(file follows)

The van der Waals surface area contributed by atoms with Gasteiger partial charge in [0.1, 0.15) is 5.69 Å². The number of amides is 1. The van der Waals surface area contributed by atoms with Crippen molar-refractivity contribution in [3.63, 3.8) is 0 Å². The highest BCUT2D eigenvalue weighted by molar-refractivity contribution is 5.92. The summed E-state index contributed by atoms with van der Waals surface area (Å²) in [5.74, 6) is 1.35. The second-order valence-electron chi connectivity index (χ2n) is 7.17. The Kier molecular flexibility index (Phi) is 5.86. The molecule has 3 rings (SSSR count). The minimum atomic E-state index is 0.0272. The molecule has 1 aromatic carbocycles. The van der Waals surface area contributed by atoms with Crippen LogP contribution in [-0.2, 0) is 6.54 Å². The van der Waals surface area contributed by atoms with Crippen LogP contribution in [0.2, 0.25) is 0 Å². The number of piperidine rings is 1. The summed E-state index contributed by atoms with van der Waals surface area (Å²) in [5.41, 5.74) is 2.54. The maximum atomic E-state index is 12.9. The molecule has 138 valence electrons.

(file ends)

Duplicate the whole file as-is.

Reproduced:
The van der Waals surface area contributed by atoms with Gasteiger partial charge in [0.1, 0.15) is 5.69 Å². The number of amides is 1. The van der Waals surface area contributed by atoms with Crippen molar-refractivity contribution in [3.63, 3.8) is 0 Å². The highest BCUT2D eigenvalue weighted by molar-refractivity contribution is 5.92. The summed E-state index contributed by atoms with van der Waals surface area (Å²) in [5.74, 6) is 1.35. The second-order valence-electron chi connectivity index (χ2n) is 7.17. The Kier molecular flexibility index (Phi) is 5.86. The molecule has 3 rings (SSSR count). The minimum atomic E-state index is 0.0272. The molecule has 1 aromatic carbocycles. The van der Waals surface area contributed by atoms with Crippen LogP contribution in [-0.2, 0) is 6.54 Å². The van der Waals surface area contributed by atoms with Crippen LogP contribution in [0.2, 0.25) is 0 Å². The number of piperidine rings is 1. The summed E-state index contributed by atoms with van der Waals surface area (Å²) in [5.41, 5.74) is 2.54. The maximum atomic E-state index is 12.9. The molecule has 138 valence electrons.